It's more than a little amusing to watch the current Congress, where both houses are under Republican control, having such a hard time trying to repeal Obamacare. The problem for the GOP is that the falsehoods the party has been peddling about Obamacare for years now finally are coming home to roost. We've […]

 

 

It's more than a little amusing to watch the current Congress, where both houses are under Republican control, having such a hard time trying to repeal Obamacare.

The problem for the GOP is that the falsehoods the party has been peddling about Obamacare for years now finally are coming home to roost. We've reached the point where most Americans now prefer the Affordable Care Act (otherwise known as Obamacare) to the cockamamie substitutes proposed by Republicans.

Four years ago this summer, I posted on this blog evidence that most Americans actually favored the provisions of Obamacare that had been obscured by Republican demagoguery. As I put it back then: “One of the great ironies in the political controversy regarding Obamacare is that lots of folks who say they're against it also say they like its provisions — if you don't tell them that those provisions are part of the law at issue.”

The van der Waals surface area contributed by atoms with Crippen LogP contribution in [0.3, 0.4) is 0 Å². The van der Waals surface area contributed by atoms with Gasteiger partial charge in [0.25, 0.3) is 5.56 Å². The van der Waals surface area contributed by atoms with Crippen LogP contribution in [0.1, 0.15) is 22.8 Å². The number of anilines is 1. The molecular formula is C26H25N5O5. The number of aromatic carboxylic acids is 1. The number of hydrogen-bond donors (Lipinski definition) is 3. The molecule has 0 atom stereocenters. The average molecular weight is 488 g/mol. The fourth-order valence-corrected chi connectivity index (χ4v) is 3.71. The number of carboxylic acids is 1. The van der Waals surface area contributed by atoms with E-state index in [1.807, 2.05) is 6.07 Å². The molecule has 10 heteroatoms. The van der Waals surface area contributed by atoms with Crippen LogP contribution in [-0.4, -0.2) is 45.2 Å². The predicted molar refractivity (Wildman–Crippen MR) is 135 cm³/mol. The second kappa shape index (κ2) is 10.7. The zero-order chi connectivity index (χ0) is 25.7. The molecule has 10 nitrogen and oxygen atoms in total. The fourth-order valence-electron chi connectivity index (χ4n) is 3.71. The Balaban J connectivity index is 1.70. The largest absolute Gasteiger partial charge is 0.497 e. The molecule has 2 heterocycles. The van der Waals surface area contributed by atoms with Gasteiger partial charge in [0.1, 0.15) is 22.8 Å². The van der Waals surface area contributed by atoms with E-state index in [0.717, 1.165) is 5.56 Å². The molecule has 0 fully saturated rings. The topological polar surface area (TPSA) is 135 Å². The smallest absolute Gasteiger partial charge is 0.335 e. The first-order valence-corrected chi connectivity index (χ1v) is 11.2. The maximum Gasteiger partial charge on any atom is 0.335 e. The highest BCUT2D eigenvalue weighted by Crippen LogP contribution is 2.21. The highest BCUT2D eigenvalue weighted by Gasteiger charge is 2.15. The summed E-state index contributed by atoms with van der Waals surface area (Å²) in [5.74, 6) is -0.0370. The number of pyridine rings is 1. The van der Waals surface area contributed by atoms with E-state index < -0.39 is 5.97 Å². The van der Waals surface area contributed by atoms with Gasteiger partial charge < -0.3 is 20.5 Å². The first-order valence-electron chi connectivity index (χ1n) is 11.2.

And I wrote this:

The reality [is]  that while some Americans " including many who will benefit immensely from the law " remain opposed to the abstract specter of 'Obamacare,' they actually do support its core provisions.

Polling on the health law has consistently highlighted that paradox. A Kaiser Family Foundation (KFF) tracking survey from March [2013] found skepticism about 'Obamacare' but widespread approval of actual Obamacare policies. Over 75 percent of respondents like the law's insurance subsidies; 80 percent favor the statewide insurance marketplaces; a staggering 88 percent approve of the small business tax credits to help pay for employees' health coverage.

But decidedly fewer Americans realize that these are all things the health law actually does.

Unfortunately, there's still a lot of confusion about this matter.   A poll conducted earlier this year showed that 35 percent of Americans don't know that the Affordable Care Act and Obamacare are the same thing.

Republicans generally are pleased by such misunderstandings. They've been sowing this kind of confusion for years. But their act is wearing thin, as they're discovering much to their embarrassment.